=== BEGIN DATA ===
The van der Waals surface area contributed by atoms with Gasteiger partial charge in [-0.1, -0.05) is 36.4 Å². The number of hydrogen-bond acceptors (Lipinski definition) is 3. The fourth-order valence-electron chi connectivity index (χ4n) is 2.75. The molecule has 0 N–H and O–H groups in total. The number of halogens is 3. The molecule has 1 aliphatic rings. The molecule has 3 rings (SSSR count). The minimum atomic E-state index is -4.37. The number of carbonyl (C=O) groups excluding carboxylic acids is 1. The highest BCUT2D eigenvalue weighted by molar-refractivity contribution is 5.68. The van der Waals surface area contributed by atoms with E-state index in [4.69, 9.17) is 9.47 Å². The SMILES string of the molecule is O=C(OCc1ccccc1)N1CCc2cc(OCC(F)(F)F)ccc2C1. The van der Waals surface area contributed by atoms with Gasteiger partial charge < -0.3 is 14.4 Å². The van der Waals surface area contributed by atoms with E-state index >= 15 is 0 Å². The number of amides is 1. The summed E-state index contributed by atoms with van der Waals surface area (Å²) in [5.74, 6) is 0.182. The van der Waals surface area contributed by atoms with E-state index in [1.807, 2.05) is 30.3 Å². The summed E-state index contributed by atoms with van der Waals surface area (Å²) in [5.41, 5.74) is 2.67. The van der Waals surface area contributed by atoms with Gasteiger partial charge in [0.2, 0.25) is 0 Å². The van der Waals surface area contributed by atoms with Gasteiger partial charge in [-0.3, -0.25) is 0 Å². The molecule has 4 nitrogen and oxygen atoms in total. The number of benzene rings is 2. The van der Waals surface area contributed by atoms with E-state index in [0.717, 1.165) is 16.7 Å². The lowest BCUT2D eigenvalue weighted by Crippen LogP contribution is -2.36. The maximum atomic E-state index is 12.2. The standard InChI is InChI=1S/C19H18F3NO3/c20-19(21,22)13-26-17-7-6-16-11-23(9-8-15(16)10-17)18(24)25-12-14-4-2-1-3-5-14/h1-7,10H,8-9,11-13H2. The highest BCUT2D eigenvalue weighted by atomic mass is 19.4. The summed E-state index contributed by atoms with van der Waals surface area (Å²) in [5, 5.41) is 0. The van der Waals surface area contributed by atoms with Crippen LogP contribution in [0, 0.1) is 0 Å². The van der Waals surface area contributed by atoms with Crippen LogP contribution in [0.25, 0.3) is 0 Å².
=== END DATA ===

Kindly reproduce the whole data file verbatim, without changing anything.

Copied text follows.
The van der Waals surface area contributed by atoms with Gasteiger partial charge in [-0.1, -0.05) is 36.4 Å². The number of hydrogen-bond acceptors (Lipinski definition) is 3. The fourth-order valence-electron chi connectivity index (χ4n) is 2.75. The molecule has 0 N–H and O–H groups in total. The number of halogens is 3. The molecule has 1 aliphatic rings. The molecule has 3 rings (SSSR count). The minimum atomic E-state index is -4.37. The number of carbonyl (C=O) groups excluding carboxylic acids is 1. The highest BCUT2D eigenvalue weighted by molar-refractivity contribution is 5.68. The van der Waals surface area contributed by atoms with E-state index in [4.69, 9.17) is 9.47 Å². The SMILES string of the molecule is O=C(OCc1ccccc1)N1CCc2cc(OCC(F)(F)F)ccc2C1. The van der Waals surface area contributed by atoms with Gasteiger partial charge < -0.3 is 14.4 Å². The van der Waals surface area contributed by atoms with E-state index >= 15 is 0 Å². The number of amides is 1. The summed E-state index contributed by atoms with van der Waals surface area (Å²) in [5.74, 6) is 0.182. The van der Waals surface area contributed by atoms with E-state index in [1.807, 2.05) is 30.3 Å². The summed E-state index contributed by atoms with van der Waals surface area (Å²) in [5.41, 5.74) is 2.67. The van der Waals surface area contributed by atoms with Gasteiger partial charge in [0.2, 0.25) is 0 Å². The van der Waals surface area contributed by atoms with Gasteiger partial charge in [-0.3, -0.25) is 0 Å². The molecule has 4 nitrogen and oxygen atoms in total. The number of benzene rings is 2. The van der Waals surface area contributed by atoms with E-state index in [0.717, 1.165) is 16.7 Å². The lowest BCUT2D eigenvalue weighted by Crippen LogP contribution is -2.36. The maximum atomic E-state index is 12.2. The standard InChI is InChI=1S/C19H18F3NO3/c20-19(21,22)13-26-17-7-6-16-11-23(9-8-15(16)10-17)18(24)25-12-14-4-2-1-3-5-14/h1-7,10H,8-9,11-13H2. The highest BCUT2D eigenvalue weighted by atomic mass is 19.4. The summed E-state index contributed by atoms with van der Waals surface area (Å²) in [5, 5.41) is 0. The van der Waals surface area contributed by atoms with Crippen LogP contribution in [0, 0.1) is 0 Å². The van der Waals surface area contributed by atoms with Crippen LogP contribution in [0.25, 0.3) is 0 Å².